It would be most helpful.


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Subject: RE: The impossibility of describing music
From: GUEST,Rahere
Date: 25 Jan 18 - 04:40 AM

Taking it in another direction, the use of Midi is simply the latest in the misunderstanding that the dots are the music. It doesn't really matter what notation was used, what the musician has to do is inject some spirit into the thing, or you end up with just a lifeless series of beeps, clicks and whistles. Even comparing digital transcription of analogue recordings reveals that the clipping is going the wrong way, from analogue, and the purist likely feels the same about analogue, if all you want to do is hear exactly the same thing time after time after time as a self-justificatory form of onanism, fine, however music is an evolving tradition, which means that we really should hear it from live performance for it to be at its best, speaking of and to the needs of the day, and that in turn places Folk at the cutting edge of it, because folk performers have always been among the sharpest critics of the weight of the day - as Billy Bragg would inevitably point out, and challenge you to take up his mantle, even if not necessarily so acerbically - you catch more flies with honey than vinegar.


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Subject: RE: The impossibility of describing music
From: Andy7
Date: 25 Jan 18 - 05:19 AM

“How shall I say it? Music makes me forget my real situation. It transports me into a state which is not my own. Under the influence of music I really seem to feel what I do not feel, to understand what I do not understand, to have powers which I cannot have … And music transports me immediately into the condition of soul in which he who wrote the music found himself at that time. I become confounded with his soul, and with him I pass from one condition to another.” (Leo Tolstoy, The Kreuzer Sonata)


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Subject: RE: The impossibility of describing music
From: Ernest
Date: 25 Jan 18 - 06:22 AM

I remember an austrailian song describing a "voice like a billygoat pissing in a tin" - found that quite colorful...

Apart of that I agree with Will: a lot of journalists write pompously.
One reason might be that they do not really know the subject they are writing about. In fact, some newspapers should bear a note: "may contain traces of journalism".


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Subject: RE: The impossibility of describing music
From: leeneia
Date: 25 Jan 18 - 11:24 AM

"...the misunderstanding that the dots are the music."

If people really thought that, they couldn't tell a lullaby from a polka. Not very likely.


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Subject: RE: The impossibility of describing music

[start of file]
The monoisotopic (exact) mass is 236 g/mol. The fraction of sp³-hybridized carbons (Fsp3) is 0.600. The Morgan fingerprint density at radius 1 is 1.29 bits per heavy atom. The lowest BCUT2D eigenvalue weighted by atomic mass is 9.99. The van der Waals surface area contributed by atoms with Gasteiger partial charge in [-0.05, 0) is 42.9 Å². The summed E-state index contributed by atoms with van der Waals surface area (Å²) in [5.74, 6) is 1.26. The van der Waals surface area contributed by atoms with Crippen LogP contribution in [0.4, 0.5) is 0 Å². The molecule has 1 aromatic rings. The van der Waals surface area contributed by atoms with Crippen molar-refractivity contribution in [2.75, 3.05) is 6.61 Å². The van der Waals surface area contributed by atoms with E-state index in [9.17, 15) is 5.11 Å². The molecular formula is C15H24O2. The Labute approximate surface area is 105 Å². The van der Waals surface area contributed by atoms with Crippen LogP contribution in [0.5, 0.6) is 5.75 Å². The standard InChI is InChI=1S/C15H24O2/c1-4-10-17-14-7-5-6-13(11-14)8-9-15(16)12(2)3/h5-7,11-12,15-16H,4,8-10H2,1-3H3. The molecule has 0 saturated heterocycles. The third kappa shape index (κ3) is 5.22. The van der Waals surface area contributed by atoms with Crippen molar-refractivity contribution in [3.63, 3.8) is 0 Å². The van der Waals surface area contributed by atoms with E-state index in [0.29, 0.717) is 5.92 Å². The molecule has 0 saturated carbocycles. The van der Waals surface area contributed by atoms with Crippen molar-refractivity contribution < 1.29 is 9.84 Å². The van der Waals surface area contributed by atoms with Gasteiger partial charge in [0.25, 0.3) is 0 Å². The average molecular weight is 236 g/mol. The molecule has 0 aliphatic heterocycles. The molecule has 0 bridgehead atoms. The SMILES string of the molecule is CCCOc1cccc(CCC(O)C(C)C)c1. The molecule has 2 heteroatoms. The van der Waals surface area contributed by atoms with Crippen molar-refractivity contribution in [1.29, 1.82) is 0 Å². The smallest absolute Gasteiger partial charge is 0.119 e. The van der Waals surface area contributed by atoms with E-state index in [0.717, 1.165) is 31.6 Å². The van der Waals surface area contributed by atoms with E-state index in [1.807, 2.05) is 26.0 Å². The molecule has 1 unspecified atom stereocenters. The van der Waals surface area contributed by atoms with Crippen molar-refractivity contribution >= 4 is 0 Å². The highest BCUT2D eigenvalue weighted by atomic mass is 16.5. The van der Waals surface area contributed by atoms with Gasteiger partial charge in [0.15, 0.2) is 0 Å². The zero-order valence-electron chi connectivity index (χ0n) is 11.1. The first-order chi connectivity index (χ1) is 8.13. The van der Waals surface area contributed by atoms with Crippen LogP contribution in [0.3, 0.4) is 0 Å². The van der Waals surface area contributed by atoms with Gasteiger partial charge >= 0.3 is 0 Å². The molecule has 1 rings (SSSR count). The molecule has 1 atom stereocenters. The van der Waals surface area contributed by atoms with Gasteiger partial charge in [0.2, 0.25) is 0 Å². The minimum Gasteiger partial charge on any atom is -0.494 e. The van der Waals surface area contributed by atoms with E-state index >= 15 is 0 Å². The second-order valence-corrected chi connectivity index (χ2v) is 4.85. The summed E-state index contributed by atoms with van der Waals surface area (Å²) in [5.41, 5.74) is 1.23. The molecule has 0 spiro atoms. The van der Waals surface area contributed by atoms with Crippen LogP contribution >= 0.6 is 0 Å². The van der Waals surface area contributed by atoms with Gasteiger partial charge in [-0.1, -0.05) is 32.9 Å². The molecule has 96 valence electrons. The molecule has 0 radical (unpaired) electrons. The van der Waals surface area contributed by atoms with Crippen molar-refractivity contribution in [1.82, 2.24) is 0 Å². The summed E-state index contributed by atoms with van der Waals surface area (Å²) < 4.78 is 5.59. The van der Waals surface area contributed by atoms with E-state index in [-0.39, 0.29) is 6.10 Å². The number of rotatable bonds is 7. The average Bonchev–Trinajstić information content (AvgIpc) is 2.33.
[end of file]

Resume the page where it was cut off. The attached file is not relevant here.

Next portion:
From: Tattie Bogle
Date: 26 Jan 18 - 05:53 PM

Afraid it is very possible, Leenia: if you pick up the dots of a tune off a website where there is no indication of tempo, phrasing or anything else, and you don't bother to listen to any recordings of the same tune, it is aggravatingly easy to turn a slow air into a march or reel. Oh yes, I've heard it done on more than one painful occasion!


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Subject: RE: The impossibility of describing music
From: Donuel
Date: 26 Jan 18 - 06:30 PM

A person whose senses are shared by their other senses is called synesthetic. Visual shapes, color, skin sensations and taste will come easy, its what they feel from what they hear. Ear training can enhance even the non synstheet person to feel on multiple levels.

Describing experience is difficult. Try describing the color violet to a color blind person or a person with dark eyes. Only people with blue or green eyes see true violet into the ultra violet range. To them it looks like a very unique violet to bright black.


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Subject: RE: The impossibility of describing music
From: Will Fly
Date: 27 Jan 18 - 04:26 AM

A technique used by wine people to describe the taste of a wine is to relate that taste to other, non-wine, tastes that can be related to. I was at a tasting once and was asked to describe what I tasted with a particular white wine. My reply, based on what I could taste in my mouth, was, "A hint of Stilton cheese". Some people giggled at that, but the host said that the mould used to give that grape the "noble rot" (botrytis, I believe) was similar to that used in cheesemaking. Other wines were related to strawberries, melon, etc. This technique gets some snide remarks as being pretentious but, actually, it's one way of giving an idea of the wine.

A similar way of describing music would be to rely on people's ability to relate an unknown sound to one that is known. But if I said, "It sounds like Billy Pigg mixed with Jeff Beck", you would have to know Billy and Jeff to make sense of that...


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Subject: RE: The impossibility of describing music
From: Mr Red
Date: 27 Jan 18 - 06:26 AM

you catch more flies with honey than vinegar

metaphor or analogy? Either way it hits home.